I stand up, brush off dirt and twigs. Run. Hope fuels each step. If I can make it to the village, I’ll be safe. Behind me, the dogs bark. Up ahead, I can see the lights of the village.
Car tyres screech. Headlights flash, illuminating the road. I pant as I run, my heart pumping hard; it takes up all the room in my chest. The dogs sound closer. I push my legs faster. I’m on the outskirts of the village now. I can do this.
Blue and red flashing lights in the main street. Police cars block the road. Henry’s security cars are coming behind me.
Nowhere to run. A police officer is walking towards me.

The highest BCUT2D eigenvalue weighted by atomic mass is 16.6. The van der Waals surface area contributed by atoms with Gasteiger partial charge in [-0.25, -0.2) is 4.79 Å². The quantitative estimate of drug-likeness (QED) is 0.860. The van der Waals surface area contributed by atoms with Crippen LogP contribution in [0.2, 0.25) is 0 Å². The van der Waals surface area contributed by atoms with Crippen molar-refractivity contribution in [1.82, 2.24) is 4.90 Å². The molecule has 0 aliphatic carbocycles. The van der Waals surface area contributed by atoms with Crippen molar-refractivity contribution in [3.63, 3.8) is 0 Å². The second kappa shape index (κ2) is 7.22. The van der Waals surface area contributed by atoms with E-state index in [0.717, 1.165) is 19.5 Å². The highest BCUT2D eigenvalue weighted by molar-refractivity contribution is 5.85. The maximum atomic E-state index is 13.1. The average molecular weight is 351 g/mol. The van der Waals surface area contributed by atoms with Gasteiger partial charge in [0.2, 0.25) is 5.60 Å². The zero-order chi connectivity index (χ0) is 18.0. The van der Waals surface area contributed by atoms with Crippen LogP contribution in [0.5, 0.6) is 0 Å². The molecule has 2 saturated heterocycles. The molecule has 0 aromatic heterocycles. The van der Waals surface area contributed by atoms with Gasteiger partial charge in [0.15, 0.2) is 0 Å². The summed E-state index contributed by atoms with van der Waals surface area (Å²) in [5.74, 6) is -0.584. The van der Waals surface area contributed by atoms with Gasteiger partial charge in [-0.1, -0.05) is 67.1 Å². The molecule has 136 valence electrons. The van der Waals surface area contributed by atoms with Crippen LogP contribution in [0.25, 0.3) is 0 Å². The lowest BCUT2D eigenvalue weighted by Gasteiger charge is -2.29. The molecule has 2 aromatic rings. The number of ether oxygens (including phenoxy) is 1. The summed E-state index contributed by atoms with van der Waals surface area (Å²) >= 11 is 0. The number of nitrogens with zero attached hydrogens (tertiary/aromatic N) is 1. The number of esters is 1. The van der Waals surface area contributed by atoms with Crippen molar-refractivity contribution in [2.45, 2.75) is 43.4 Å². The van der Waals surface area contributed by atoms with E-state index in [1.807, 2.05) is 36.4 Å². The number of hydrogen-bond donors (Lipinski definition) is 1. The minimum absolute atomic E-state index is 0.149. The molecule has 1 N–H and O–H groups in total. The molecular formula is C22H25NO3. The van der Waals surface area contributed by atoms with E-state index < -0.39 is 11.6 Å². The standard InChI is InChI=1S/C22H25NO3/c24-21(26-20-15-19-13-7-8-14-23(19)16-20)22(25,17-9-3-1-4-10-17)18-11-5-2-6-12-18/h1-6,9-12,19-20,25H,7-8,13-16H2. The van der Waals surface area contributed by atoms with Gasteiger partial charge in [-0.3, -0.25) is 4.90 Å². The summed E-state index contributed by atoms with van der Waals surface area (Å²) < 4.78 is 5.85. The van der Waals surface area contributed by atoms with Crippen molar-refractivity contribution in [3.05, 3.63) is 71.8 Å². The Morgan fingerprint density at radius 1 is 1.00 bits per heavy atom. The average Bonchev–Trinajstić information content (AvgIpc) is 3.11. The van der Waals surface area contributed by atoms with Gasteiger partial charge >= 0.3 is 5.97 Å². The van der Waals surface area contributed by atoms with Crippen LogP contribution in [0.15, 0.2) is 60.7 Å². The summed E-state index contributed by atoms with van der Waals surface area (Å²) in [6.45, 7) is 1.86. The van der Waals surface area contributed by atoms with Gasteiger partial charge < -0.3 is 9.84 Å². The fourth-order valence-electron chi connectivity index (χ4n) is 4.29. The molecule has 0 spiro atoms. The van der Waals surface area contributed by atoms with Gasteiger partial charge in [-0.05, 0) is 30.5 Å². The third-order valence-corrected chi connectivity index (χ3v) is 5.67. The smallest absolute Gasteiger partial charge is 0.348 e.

‘Estelle Meehan,’ he says. There’s still about ten metres between us. I toy with running into the scrub next to the road, and into the wide open farmers’ land. I’d rather die in the outback than face this. So much for freedom. I sink to my knees; I permit myself time to sulk, to cry.
I open my eyes; the officer’s feet are the first thing I see. Shiny black shoes, buffed and polished. No ordinary country copper.
‘I’m taking you in for questioning over the alleged murder of Henry Boston,’ he murmurs, extending a hand to help me to my feet. I sob; snot gushes from my nose onto my lip. I wipe my face with my arm and then my arm onto my tights. A snot trail shimmers in the light. It would look pretty, if it wasn’t mucus, I think sadly.
The officer leads me into the back of the police car. It’s all over.